Microfinance and Innovation: Are we reinventing the Wheel?

Friday, 27 November 2009 Leave a comment Go to comments

I had an opportunity to co-author with my ex supervisor Professor Ian Miles to write an opinion in the world magazine MicrofinanceInsights. The piece appears in the latest edition (Vol 15, Nov/Dec 2009). I quote the editorial’s comment:

Innovation: Are we Reinventing the Wheel?

In this issue, we look at different innovations—product, technology, and financial—that are adding value and efficiency to the sector. In our Commentary, Ian Miles and Yanuar Nugroho of the University of Manchester, argue that microfinance is now poised to bridge the gap between the privileged and the bottom of the pyramid, with the help of innovations that bear no resemblance to the Wall Street machinations that helped bring the global economy to its knees. In our cover story, Stephen Hodgson of Redport International and Yana Watson of Dalberg Global Development Advisors, question the nature of innovation that has taken place in microfinance to date; cite examples from the annals of financial history that could work well when applied to microfinance; and conclude that the sector might be better served if it adopts models that have been tried and tested in other spheres of finance. The issue brims with examples of innovations that work—from mobile technology in India to financial education for Mongolian teenagers to ATM-style kiosks in Georgia—and ones that don’t, such as the Business Correspondent system, which has faltered in India. In this issue’s Survey, our team polled 180 microfinance institutions about how Information & Communication Technology has influenced their work. You will also find the results of a Reader Survey we conducted in September to gauge what our audience thinks of Microfinance Insights so we can tailor the content to suit their preferences.

Below, and the attachment, is the original paper that we sent to the magazine (before the copy-edit process). If you want to read the final version appearing in the magazine, click here. If you don’t have access I will try to scan our piece and make it available here soon (so, watch this space).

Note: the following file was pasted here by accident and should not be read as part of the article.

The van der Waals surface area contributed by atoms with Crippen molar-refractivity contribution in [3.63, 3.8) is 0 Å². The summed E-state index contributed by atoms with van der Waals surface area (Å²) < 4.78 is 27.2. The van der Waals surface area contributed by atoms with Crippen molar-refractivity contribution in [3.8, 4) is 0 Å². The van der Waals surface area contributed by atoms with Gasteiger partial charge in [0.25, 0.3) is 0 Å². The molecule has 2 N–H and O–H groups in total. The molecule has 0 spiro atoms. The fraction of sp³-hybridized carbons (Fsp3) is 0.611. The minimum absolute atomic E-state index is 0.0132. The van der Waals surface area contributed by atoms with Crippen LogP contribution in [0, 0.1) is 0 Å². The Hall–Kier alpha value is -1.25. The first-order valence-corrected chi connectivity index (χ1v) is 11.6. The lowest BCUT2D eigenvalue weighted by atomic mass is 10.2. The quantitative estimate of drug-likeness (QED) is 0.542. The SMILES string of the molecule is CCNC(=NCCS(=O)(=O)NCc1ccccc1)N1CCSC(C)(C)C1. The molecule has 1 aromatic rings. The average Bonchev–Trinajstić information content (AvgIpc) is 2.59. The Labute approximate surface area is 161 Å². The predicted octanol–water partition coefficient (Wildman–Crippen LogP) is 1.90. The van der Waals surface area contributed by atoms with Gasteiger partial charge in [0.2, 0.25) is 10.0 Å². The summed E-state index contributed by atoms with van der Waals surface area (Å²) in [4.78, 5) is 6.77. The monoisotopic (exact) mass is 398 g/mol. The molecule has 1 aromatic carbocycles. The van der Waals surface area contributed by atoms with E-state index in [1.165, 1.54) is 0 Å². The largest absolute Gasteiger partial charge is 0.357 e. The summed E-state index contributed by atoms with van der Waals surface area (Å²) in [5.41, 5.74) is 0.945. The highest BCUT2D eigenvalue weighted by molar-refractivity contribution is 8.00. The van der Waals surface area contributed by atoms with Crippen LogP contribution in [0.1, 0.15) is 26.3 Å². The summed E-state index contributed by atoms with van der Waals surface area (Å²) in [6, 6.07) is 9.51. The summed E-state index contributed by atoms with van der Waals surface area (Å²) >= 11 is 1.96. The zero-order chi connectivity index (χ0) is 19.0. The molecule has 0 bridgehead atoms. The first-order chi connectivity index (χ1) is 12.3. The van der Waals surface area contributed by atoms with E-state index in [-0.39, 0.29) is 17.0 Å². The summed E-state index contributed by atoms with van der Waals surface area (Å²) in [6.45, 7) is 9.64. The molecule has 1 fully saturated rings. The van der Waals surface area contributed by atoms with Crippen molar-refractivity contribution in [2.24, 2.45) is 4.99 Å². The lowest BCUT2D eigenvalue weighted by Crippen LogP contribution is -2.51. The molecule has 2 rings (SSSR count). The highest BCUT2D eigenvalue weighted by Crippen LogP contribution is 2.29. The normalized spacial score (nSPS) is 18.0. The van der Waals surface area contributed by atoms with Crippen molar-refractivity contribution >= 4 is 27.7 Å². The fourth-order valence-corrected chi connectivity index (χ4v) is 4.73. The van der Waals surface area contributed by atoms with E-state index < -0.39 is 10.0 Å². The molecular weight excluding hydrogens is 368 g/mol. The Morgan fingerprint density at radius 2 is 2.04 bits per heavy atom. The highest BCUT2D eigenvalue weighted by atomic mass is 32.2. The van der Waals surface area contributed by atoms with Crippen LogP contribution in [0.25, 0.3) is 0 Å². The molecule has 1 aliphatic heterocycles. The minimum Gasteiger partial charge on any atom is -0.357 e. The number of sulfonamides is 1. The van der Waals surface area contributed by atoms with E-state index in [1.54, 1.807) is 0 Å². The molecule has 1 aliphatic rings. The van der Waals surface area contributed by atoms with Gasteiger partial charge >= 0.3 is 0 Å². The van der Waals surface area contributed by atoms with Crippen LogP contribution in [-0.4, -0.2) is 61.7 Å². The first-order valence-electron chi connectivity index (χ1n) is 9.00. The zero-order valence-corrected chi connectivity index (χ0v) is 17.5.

Calibrating Innovations and Challenges in Microfinance

Ian Miles and Yanuar Nugroho
Manchester Institute of Innovation Research
University of Manchester

The world economy has been knocked sideways by the “credit crunch”, and much of the blame for this has been laid at the door of financial innovations. It may seem perverse, then to be celebrating and calling for more innovations in micro-finance. But there is a world of difference between the ways in which microfinance institutions are seeking to develop new ways of serving their clients, and to reach out to new clients, on the one hand – and on the other hand, the creation of smoke-and-mirrors to evade regulations and confuse investors and public authorities, that was practised by many supposedly respectable banks and lending institutions. Indeed, microfinance can be a vital tool to enable businesses and communities to survive the global economic downturn, and to grasp the opportunities that the recovery will provide. Microfinance can also help them be better prepared for future economic crises.

Microfinance can help its client companies and communities to innovate by freeing up resources: enabling them to create additional value by reducing the transaction costs of access to financial services. Microfinance may support acquisition of basic equipment; facilitate larger investments by lengthening the terms of loans; support improvement of business practices by encouraging clients to elaborate improved business plans and models and to value their resources adequately.

Download the full article here.

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